It was a show with a humanist angle. Charaf Tajer said he wanted to honor the brave youths who’ve remained in Damascus, Syria, and chosen to live their lives with joy despite the ongoing conflict and everyday dangers.
“I met them, I partied with them, they came from every level of society. They told me ‘thank you for not forgetting us,'” said the designer. The show set featured a multicolor checkerboard floor, and a fighter jet covered in pink flowers.
“I wanted to contrast war and love — and show the love taking over. This is a piece of theater inspired by courage from the war zone,” said Tajer.
Just like the checkerboard stage, this coed show was a carnival of color, ranging from a peppermint trouser suit to an Elvis-style sparkly jacket with red, green and yellow panels to a Liberace-esque white cape edged with sequins.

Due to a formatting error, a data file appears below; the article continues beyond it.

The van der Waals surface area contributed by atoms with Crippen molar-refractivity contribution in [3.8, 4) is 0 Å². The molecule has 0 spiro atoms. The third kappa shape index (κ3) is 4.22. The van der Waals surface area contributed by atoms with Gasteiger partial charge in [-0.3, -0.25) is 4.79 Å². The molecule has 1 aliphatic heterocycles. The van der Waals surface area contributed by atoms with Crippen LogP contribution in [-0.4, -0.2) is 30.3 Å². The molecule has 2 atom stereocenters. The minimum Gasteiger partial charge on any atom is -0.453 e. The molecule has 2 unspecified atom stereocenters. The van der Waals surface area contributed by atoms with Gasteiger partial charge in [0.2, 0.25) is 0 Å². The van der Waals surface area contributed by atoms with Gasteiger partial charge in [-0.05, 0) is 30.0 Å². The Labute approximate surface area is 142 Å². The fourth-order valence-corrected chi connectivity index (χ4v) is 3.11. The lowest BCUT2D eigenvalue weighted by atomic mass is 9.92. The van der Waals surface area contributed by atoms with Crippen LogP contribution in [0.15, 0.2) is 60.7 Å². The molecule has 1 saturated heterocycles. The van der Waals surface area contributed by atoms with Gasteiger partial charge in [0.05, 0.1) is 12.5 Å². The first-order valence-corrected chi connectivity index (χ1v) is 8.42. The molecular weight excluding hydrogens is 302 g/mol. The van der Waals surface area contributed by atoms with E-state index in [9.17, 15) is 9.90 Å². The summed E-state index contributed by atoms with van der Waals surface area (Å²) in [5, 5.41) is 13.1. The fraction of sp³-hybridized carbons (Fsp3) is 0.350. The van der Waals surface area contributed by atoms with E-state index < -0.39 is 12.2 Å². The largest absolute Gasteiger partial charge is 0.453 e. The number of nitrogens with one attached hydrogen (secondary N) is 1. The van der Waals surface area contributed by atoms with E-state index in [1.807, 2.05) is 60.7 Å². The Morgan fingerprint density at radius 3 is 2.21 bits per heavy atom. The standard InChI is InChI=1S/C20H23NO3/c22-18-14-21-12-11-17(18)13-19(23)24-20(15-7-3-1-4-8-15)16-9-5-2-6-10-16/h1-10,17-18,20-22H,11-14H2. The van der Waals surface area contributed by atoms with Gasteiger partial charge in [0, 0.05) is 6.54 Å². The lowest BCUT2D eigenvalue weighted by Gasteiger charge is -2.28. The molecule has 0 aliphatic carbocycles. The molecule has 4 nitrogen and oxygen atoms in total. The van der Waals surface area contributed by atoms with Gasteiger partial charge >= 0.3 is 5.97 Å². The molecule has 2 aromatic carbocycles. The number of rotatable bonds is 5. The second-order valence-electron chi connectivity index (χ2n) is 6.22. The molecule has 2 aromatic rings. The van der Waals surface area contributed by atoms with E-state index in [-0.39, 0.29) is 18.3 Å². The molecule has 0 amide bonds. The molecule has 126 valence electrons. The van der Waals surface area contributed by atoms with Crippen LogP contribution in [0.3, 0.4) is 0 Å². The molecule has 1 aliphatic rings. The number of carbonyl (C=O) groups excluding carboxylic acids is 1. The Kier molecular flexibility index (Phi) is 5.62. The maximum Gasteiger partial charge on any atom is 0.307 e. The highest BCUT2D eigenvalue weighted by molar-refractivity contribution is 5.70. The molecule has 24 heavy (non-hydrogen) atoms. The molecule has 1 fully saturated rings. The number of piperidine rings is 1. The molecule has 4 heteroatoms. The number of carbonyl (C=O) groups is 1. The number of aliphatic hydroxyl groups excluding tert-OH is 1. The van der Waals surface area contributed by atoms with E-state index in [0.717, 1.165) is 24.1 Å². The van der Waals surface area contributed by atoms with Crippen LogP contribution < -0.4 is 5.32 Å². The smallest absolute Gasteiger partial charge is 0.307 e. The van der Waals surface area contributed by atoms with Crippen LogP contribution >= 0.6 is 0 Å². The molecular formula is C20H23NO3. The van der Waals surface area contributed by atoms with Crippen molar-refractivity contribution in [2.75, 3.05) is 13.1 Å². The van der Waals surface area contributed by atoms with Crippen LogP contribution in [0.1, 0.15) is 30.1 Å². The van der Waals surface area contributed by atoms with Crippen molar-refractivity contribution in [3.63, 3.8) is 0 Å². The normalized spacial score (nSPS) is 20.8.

Other pieces had a more subdued, bourgeois allure. There was a little white tennis dress with black and peppermint stripes; an A-line minidress with white bow details and pearly buttons, and a lineup of ‘70s style suits with a Casablanca heart pattern.
Tajer said he was influenced by the colors of Damascus, which explained the ombré dresses in sunset shades, one long and sheer with statement sleeves, the other short with heart cutout at the front. There was even a bit of embroidered ombré denim in the mix.
The sparkly, belted checkerboard coats and heavy-duty sequined embellishments could be blinding at times and the show was far too long (and an hour late in starting), but Tajer got his message across. He urged the audience to think again about Syria and its people 12 years after civil war began, and whipped up a handful of sweet looks, too.